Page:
• Blog Post Cetacean Evolution
  • Cetacean Evolution - Evolution of Whales

    Examination of Marine Megafauna

    The evolution of modern day Cetaceans started from a land ancestor related to today’s hoofed animals like cows, pigs and camels. Even though they may appear much like fish, whales and dolphins are all mammals. They are warm-blooded, breath air using lungs, give birth to live offspring and have hair at some stage in their life. For Cetaceans, hairs are usually only seen in the newly born and later disappear as the animals grows.

    There are several living mammals today that can give us hints on how an obligate terrestrial animal found itself returning to the ocean. Charles Darwin (1809-1882) described the bear catching prey in the water as an early stage to an aquatic lifestyle. The same goes for the mink and even more so for the otter, which can dive underwater, catch a prey and bring it back up to the surface to eat. Pinnipeds (seals and sea lions) spend part of their time on land but return to the water to hunt. These animals are considered aquatic but not to the same extent as whales and dolphins. Pinnipeds are, for example, still dependent on access to land to give birth. In the evolution of today’s cetaceans, a similar transition from an animal living near water to a fully aquatic lifestyle is thought to have occured.

    The Archaeocetes:

    The early ancestral whales are members of the extinct Archaeocetes. These early whales still had many features that resemble land-living mammals such as differentiation of teeth. Today’s whales and dolphins either don’t have any real teeth at all (baleen whales) or alternatively, all the teeth have a similar appearance (toothed whales).

    The evolution of the whales began around 50 million years ago in the early Eocene. Fossils of an animal called Pakicetus have been found in Pakistan and is thought to be one of the earliest ancestral "whales". Pakicetus had well developed hind-legs. In modern cetaceans the middle-ear is rotated for improved underwater hearing. In pakicetus the middle-ear looks somewhat like something between today’s cetaceans and land-living mammals, suggesting an early adaptation to living in water.

    Around the same time lived another early relative to the cetaceans who was probably even more adapted to the aquatic environment than Pakicetus. The species is called Ambulocetus natans (fam. Ambulocetidae), which translates to "walking whale that swims". Ambulocetus is thought to have occupied the ecological niche that is today taken over by the crocodiles. An ambush predator that can move both on land and in the water and with jaws large enough to capture and hold large prey.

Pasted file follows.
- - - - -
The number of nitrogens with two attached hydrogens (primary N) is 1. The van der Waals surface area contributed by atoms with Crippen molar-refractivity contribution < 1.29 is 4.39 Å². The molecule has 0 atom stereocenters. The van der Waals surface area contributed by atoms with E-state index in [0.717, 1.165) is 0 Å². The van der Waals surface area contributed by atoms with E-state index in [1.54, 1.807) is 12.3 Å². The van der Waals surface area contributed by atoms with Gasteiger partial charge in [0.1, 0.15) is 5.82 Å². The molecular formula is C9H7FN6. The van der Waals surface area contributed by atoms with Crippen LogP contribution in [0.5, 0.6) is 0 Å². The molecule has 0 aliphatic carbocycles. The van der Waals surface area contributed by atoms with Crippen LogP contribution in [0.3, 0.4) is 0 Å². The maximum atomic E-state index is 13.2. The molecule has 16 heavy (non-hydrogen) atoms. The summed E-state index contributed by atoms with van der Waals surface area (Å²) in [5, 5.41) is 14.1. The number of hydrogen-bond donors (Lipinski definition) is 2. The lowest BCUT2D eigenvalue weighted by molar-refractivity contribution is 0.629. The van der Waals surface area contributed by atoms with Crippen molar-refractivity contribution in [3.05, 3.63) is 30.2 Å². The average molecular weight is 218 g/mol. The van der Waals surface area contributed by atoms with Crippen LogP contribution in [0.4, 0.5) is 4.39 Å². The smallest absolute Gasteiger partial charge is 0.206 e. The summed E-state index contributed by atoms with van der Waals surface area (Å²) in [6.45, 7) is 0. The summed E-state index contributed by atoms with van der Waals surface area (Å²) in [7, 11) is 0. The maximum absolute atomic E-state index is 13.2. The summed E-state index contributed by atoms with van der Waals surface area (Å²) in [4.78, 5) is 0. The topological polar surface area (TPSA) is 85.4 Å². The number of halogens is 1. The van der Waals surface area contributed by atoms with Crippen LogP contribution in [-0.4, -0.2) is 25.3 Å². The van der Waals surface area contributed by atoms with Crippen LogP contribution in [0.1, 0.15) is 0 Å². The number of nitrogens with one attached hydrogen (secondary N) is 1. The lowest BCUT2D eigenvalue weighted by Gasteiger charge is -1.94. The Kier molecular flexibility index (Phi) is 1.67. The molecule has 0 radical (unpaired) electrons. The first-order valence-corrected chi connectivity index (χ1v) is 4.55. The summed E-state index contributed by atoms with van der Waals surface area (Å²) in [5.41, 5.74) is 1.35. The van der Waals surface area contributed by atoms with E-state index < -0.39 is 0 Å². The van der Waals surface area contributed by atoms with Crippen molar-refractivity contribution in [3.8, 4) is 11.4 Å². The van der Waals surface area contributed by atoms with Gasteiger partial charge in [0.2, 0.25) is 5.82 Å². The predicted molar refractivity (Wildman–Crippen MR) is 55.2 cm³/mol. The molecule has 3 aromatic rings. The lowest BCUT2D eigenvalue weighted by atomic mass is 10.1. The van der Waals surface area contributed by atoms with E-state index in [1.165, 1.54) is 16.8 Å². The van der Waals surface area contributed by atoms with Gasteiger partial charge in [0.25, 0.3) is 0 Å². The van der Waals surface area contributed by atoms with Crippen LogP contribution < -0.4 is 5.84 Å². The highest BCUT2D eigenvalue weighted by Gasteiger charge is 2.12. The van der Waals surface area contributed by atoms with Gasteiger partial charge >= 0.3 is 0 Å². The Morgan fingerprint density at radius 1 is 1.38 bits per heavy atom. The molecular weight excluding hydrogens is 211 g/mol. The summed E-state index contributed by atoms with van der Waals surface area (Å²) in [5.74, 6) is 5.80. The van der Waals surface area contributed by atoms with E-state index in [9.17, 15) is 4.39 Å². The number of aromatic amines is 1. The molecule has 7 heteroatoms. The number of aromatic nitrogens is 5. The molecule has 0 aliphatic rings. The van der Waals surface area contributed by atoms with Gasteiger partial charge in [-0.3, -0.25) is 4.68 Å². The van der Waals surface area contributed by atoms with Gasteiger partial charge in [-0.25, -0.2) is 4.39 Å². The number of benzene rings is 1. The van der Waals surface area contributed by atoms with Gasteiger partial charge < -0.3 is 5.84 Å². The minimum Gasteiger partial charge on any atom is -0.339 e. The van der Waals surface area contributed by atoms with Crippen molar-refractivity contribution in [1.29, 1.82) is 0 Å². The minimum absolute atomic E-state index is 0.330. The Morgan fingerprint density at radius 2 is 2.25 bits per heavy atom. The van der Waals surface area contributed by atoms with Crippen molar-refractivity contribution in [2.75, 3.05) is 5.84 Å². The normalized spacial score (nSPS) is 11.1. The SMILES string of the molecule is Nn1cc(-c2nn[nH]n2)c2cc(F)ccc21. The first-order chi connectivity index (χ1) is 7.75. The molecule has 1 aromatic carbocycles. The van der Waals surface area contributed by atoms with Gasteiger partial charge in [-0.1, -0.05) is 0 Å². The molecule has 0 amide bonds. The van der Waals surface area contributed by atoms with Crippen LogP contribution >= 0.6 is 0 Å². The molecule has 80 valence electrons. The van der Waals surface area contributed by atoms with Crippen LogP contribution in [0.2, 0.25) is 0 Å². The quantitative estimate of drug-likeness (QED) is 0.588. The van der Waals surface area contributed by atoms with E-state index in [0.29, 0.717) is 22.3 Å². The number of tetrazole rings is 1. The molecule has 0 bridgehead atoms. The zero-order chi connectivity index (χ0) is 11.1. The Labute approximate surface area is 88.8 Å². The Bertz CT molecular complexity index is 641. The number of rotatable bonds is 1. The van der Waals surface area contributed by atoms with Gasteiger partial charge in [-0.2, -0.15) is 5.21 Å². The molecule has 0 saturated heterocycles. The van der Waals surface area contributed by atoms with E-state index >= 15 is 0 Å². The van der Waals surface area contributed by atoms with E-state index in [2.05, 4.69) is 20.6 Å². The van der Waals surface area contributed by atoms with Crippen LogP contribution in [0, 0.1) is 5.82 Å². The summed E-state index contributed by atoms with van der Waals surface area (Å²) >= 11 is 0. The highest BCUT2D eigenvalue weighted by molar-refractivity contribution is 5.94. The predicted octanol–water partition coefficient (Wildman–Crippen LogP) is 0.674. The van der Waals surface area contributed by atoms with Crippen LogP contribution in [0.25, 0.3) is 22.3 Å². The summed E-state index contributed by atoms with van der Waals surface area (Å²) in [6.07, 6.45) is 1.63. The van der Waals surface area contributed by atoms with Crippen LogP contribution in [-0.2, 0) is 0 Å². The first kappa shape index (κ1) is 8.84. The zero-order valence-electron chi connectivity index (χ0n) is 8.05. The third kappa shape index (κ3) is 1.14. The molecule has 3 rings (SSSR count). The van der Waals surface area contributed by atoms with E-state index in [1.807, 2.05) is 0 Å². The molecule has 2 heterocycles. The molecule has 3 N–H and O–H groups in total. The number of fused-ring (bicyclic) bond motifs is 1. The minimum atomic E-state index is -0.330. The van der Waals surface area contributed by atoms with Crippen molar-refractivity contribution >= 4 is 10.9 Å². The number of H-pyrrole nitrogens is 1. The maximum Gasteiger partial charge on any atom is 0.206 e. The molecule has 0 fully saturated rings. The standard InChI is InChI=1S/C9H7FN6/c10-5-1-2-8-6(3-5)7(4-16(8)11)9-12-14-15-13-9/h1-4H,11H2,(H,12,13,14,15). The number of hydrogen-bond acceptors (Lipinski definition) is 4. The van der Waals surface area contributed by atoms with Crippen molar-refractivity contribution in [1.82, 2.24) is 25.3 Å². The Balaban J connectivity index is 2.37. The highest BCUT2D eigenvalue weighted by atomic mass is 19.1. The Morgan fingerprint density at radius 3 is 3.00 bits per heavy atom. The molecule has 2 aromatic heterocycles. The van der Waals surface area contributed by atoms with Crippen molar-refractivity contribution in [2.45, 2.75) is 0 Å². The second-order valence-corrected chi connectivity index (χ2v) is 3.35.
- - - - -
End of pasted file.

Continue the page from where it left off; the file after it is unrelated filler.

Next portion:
The first "whales" to be found in South-East Asia have been given the family Remingtoncetidae. These ancestors show new modifications to the ear and earbones, which indicates improved hearing, especially under water.

    A few million years younger than Pakicetus we find fossil remains from another early whale. Rodhocetus still had hindlegs although it is suggested that the pelvic bone was no longer attached to the vertebrae. Rodhocetus probably lived entirely in the water and show indications of a tail-fluke used for swimming.

    Around 40-36 million years ago during the Eocene epoch lived two other archaeocete mammals: Basilosaurus and Dorodontid. It is disputable whether Basilosaurus was actually an ancestor of cetaceans today but was at least an early relative. The species was first named in 1843 by Dr. Richard Harlan who believed it to be another giant reptile, hence the name Basilosaurus, which means "King Reptile". Although it was a mammal and not a reptile at all, the name wasn’t really that bad because Basilosaurus was truly a King with its size. It grew to about 60 ft (20m) and had a long snake-like body shape with a tailfluke. It is likely that undulations of the whole body were used for swimming. Basilosaurids ate fish and sharks. Dorodontid was another long and reptile-like mammal. Dorodontid also had hind-legs with a likely jointed knee and several toes. It is thought that these two species were relatives but NOT direct ancestors to the ceataceans today.

    Cetacean evolution

    Somewhere between the Oligocene and the early Miocene epochs we have fossil evidence from both toothed whales (Odontocetes) and baleen whales (Mysticetes), (the two large grouping of whales today).

    In summary:

    The actual evolutionary shift from land living mammals to the first true whales seems to have been fairly rapid, only a few million years. The special adaptations that evolved during this period include a lot of structural modifications to the ears; the bodyshape became slim and perfectly hydrodynamic allowing easy movement in water. This meant everything excessive that increased the drag (friction against the water) had to be reduced including hind-legs, genitals and external ears. along with the hydrodynamic bodyshape developed the tailfluke used for forward propulsion. Although hair is still seen in very young newborn cetaceans it is rarely found in adults. Hair, again, increases drag and slows the animal down thus not beneficial for movment in water. Obviously, cetaceans also evolved a lot of physiological adaptations allowing them to dive and remain under water for prolonged periods of time. Read more about cetaceans adaptations to an underwater existance.

    Written by Rob Nelson

    Rob is an ecologist from the University of Hawaii. He is also an award winning filmmaker. As principle director of the Untamed Science productions his goal is to create videos and content that are both entertaining and educational. When he's not making science content, he races slalom kayaks and skydives.

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